“Next year in Jerusalem”
has been for centuries,
the mantra of the Jewish people.
At the conclusion of the Passover seder
and at end of weddings by breaking a glass,
the destruction of Jerusalem was remembered.
From May 1948 to June 1967,
the years under Jordanian occupation,
reaching the Kotel, Western Wall or
walking near the Temple Mount,
was only for the imagination or in a dream.
A view from a look out at Notre Dame,
over a dangerous No Man’s Land,
was as close as a Jew could get.
For those under the age of 60,
the drama and trauma of the Six-Day War,
and the resulting victory are taken for granted.
The rush of feelings, of a miraculous deliverance
against giant Arab armies attacking on all sides is lost.
The significance of
Jerusalem 50 and its many celebrations are shrugged off,
for today tens of thousands can reach the Kotel Plaza to pray.
However, the Six-Day War,
also saw the return to Gush Etzion,
a distance 16 kilometers south of the Knesset.
And in the north,
the beautiful Kineret, Sea of Galilee,
had Syrians in those Golan Heights towering above.
Hadassah Hospital on Mount Scopus
was closed after a convoy of medical staff was ambushed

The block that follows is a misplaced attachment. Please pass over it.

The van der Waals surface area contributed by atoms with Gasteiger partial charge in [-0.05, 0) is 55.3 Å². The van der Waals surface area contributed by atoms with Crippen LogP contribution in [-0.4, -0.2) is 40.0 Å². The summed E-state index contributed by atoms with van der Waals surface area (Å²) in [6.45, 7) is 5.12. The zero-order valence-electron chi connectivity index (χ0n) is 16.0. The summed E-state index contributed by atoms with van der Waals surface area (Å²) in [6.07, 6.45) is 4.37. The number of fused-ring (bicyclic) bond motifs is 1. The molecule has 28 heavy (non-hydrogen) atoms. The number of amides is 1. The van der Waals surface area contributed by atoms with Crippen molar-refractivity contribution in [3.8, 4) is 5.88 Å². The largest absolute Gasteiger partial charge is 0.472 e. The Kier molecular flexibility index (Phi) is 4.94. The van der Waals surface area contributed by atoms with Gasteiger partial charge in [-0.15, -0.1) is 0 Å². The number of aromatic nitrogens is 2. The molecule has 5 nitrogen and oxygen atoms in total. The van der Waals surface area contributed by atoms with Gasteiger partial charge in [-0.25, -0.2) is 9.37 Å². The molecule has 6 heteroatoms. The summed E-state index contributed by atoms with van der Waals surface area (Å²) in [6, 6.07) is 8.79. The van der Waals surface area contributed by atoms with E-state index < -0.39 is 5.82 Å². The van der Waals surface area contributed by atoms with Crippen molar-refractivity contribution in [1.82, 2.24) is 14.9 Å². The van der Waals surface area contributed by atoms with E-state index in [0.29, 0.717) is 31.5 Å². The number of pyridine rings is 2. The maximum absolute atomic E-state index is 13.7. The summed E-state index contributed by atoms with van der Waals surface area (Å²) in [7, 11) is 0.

and 73 people were murdered in April 1948.
This memorial wall in the Mt. Scopus memorial garden
was backdrop for a reenactment of Hadassah getting its keys back
from Mayor Teddy Kollek, in June of 1967.
And the West Bank,
which was for centuries known as Judea and Samaria,
the land of Benjamin,
stretches as far as the eye can see,
and includes Tel Shilo,
which for 369 years was location of the Holy Ark,
before the time of King David and the Temple in Jerusalem.
Half a century.
This is a wondrous time to be in Jerusalem, Israel.
The days of choking polluted air
from vehicles stuck in heavy traffic on Yaffa Road,
are vanishing memories, as the light rail trains run by.
things are far from perfect,
but I would not want to go back to 51 years ago.